Receive a Lesser Sentence by Presenting a Mitigation Plea

The law can be complicated to understand, especially to someone who is not well-versed with it. That’s why there are lawyers who will help you in every situation that you face. If you are being charged or sued with a crime, you will need a lawyer to represent you in court unless you want to present yourself. But getting a lawyer who specializes in your case will tremendously change the course.

In Singapore, you could hire a lawyer from the Singapore Criminal Defense Lawyer. They will study your case and do what’s necessary to make sure that you receive lesser sentencing. Of course, it will depend on what type of crime of offense you created. But whether you created the crime or not, they will make sure that you will be comfortable with the judge’s decision. One of those things that could help you is a mitigation plea.

Understanding what a Mitigation Plea is in Layman’s Terms

Once you have been found guilty of a criminal offense, you will need to present a mitigation plea. A mitigation plea is when you inform the court of the mitigating factors that could hopefully lessen your sentencing. The mitigation plea is only raised before the judge decides what type of sentencing they will give you. Mitigating factors are facts or reasons that you will feel are valid reasons why the judge should give you a lesser sentence. These could be information related to your personal circumstances or information and facts related to the case.

You or your lawyer can present the mitigation plea. It is either written or orally presented in court. Your lawyer will present the plea of mitigation in the English language, but you will be provided with an interpreter if you wish to deliver it orally in court in another language.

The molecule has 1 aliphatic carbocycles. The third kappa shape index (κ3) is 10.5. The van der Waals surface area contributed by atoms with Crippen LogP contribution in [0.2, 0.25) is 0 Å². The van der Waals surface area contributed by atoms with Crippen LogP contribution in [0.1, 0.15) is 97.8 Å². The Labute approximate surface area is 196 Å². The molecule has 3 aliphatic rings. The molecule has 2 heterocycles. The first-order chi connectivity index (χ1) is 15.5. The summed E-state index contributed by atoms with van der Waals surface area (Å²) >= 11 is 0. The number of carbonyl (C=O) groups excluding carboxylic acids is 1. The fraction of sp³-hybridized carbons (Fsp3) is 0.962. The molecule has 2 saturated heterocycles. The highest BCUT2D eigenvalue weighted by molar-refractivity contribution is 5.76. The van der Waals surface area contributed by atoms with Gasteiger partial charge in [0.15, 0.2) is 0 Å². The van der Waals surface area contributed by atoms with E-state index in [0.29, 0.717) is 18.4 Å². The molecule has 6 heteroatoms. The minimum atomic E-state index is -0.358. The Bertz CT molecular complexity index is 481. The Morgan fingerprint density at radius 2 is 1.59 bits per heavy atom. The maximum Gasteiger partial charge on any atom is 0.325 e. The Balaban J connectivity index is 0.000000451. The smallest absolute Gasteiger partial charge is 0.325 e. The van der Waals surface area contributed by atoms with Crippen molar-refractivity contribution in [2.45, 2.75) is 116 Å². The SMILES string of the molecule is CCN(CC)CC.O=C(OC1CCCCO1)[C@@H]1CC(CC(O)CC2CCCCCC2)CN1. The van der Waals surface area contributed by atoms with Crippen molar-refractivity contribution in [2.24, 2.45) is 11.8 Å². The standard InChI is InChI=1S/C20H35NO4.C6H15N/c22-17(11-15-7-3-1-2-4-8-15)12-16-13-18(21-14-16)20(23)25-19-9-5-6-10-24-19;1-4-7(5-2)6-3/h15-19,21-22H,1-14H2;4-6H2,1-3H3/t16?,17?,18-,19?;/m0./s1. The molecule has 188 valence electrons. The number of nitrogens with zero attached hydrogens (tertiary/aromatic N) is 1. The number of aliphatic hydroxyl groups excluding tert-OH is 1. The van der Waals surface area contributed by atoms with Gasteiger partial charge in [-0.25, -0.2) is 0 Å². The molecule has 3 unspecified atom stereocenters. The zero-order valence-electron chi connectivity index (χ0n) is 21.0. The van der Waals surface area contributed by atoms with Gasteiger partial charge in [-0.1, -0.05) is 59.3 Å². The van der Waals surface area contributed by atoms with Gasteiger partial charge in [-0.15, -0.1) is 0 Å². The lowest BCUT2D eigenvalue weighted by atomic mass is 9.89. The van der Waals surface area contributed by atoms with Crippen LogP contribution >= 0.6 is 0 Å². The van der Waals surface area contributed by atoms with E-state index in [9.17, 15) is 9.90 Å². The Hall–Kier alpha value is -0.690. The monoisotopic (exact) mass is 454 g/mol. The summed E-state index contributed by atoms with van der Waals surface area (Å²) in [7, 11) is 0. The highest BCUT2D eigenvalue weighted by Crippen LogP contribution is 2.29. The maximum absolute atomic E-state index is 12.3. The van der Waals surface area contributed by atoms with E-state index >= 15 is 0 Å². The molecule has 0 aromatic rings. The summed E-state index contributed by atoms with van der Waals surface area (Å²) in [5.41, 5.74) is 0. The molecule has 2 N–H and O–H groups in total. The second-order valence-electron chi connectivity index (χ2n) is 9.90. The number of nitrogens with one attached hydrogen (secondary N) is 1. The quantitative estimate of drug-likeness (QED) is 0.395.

What Should a Mitigation Plea be About?

The purpose of a mitigation plea is to persuade the court and the judge to give you a lighter sentence or a more appropriate one that you feel is right for you. It could contain your personal circumstances such as your background, education and employment records, and medical conditions that could explain your character and attitude. Another type of information you could present is the factors surrounding the offense committed, such as your role, the cost of the property concerned, or how grave the injury was caused to the victim.

Keep in mind that a mitigation plea should not include any information that would contradict the Statement of Facts when you plead guilty or any of the facts that have arrived at the judge after the trial.

What to Expect after Presenting a Mitigation Plea

After you and your lawyer presented your mitigation plea, the judge will be imposing a sentence against you. After the decision has been made, either party may appeal to the High Court regarding the imposed sentence. You may appeal if you feel that the sentence is excessive and not supported by law facts or if the prosecution feels like the sentence is not adequate and not supported by law facts. You have to file the formal application of the appeal within ten days from the date of conviction. After that, the High Court will consider your appeal and make a final decision.